The Boo Radleys

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The Boo Radleys
The Boo Radleys.jpg
The Boo Radleys, 1993
Background information
Origin Wallasey, Merseyside, England
Genres Alternative rock, shoegazing, noise pop, dream pop, Britpop
Years active 1988–1999
Labels Action Records
Creation
Rough Trade Records
Columbia Records (US)
Website http://www.booradleys.co.uk/
Members Sice Rowbottom
Martin Carr
Timothy Brown
Steve Hewitt
Rob Cieka

The Boo Radleys were an English alternative rock band of the 1990s who were associated with the shoegazing and Britpop movements. They were formed in Wallasey, Merseyside, England in 1988, with Rob Harrison on drums, singer/guitarist Sice Rowbottom, guitarist/songwriter Martin Carr, bassist Timothy Brown . Their name is taken from the character Boo Radley in Harper Lee's 1960 novel, To Kill a Mockingbird.[1] Shortly after the release of their first album, Hewitt replaced Rob Harrison on drums and he was in turn replaced by Rob Cieka. The band split up in 1999. In their decade long career, the band could only generate one top ten single; the 1995 single "Wake Up Boo!", which charted at no. 9.[2]

Career[edit]

Beginnings[edit]

In 1990, the band's first album Ichabod and I was released on a small British indie label, Action Records. Although not a commercial success, this release brought the band to the attention of Rough Trade Records, to whom they signed. Around this time, Hewitt was replaced on drums by Rob Cieka.[1]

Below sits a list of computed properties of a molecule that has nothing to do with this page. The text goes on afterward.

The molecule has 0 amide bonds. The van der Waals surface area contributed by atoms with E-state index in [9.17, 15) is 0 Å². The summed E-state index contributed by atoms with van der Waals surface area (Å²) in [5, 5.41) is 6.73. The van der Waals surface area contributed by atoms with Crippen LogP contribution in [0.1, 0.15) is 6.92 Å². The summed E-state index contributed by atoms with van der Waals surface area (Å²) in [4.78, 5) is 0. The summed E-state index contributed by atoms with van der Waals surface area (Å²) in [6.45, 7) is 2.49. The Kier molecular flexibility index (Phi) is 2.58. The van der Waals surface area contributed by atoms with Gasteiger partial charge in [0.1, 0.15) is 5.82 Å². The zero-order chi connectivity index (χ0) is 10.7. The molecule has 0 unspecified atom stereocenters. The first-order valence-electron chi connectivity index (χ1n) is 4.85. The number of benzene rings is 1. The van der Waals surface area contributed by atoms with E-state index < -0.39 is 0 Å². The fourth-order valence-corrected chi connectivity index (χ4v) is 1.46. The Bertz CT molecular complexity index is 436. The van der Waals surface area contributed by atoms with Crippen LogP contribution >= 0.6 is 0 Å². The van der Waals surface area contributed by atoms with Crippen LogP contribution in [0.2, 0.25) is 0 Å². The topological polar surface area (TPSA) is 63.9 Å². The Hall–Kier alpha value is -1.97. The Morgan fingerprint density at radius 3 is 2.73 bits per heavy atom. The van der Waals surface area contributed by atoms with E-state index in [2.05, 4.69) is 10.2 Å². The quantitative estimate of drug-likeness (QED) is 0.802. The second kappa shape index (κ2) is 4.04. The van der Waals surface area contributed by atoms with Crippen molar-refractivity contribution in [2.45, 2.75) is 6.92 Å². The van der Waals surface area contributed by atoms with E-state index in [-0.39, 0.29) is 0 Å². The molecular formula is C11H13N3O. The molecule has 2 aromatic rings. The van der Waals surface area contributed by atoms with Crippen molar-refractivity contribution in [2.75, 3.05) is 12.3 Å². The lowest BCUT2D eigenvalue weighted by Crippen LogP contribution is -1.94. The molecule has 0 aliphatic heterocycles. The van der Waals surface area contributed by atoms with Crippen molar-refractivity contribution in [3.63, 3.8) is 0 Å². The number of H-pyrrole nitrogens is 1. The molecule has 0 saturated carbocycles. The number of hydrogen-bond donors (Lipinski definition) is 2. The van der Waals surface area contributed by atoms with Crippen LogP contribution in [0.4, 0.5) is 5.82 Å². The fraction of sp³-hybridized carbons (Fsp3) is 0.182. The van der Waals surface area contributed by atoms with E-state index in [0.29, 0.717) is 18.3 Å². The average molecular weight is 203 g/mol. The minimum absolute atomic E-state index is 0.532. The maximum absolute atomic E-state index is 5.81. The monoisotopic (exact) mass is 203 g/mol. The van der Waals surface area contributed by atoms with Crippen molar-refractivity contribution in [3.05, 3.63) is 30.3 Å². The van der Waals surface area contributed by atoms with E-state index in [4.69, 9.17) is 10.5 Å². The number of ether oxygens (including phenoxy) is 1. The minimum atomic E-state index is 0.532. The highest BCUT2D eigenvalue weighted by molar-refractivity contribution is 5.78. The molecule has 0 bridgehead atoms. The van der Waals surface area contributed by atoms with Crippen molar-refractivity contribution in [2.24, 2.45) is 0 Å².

Almost immediately after the release of the Every Heaven EP in 1991, Rough Trade collapsed and the Boo Radleys were signed by Alan McGee's Creation Records. Their first for Creation was Everything's Alright Forever in 1992, and Giant Steps (1993) followed. Giant Steps was awarded 9/10 by the UK music magazine NME, which stated, "It's an intentional masterpiece, a throw-everything-at-the-wall bric-a-brac of sounds, colours and stolen ideas. That The Boo Radleys (of all people!) have decided to accept their own challenge and create a record as diverse and boundary-bending as this is, at first glance, staggering. Isn't this the job of the U2s and the leisured idols of rock, unable to do anything without the tacit approval of history? Fortunately not. The Boo Radleys are sifting through time (the mid-'60s, mostly) and conjuring up something that's as cut-up and ambitious as anything you'd care to mention".[3] Reviewing the album's re-release in 2008, Sic Magazine wrote, "For 64 minutes they were the greatest band on the planet."[4]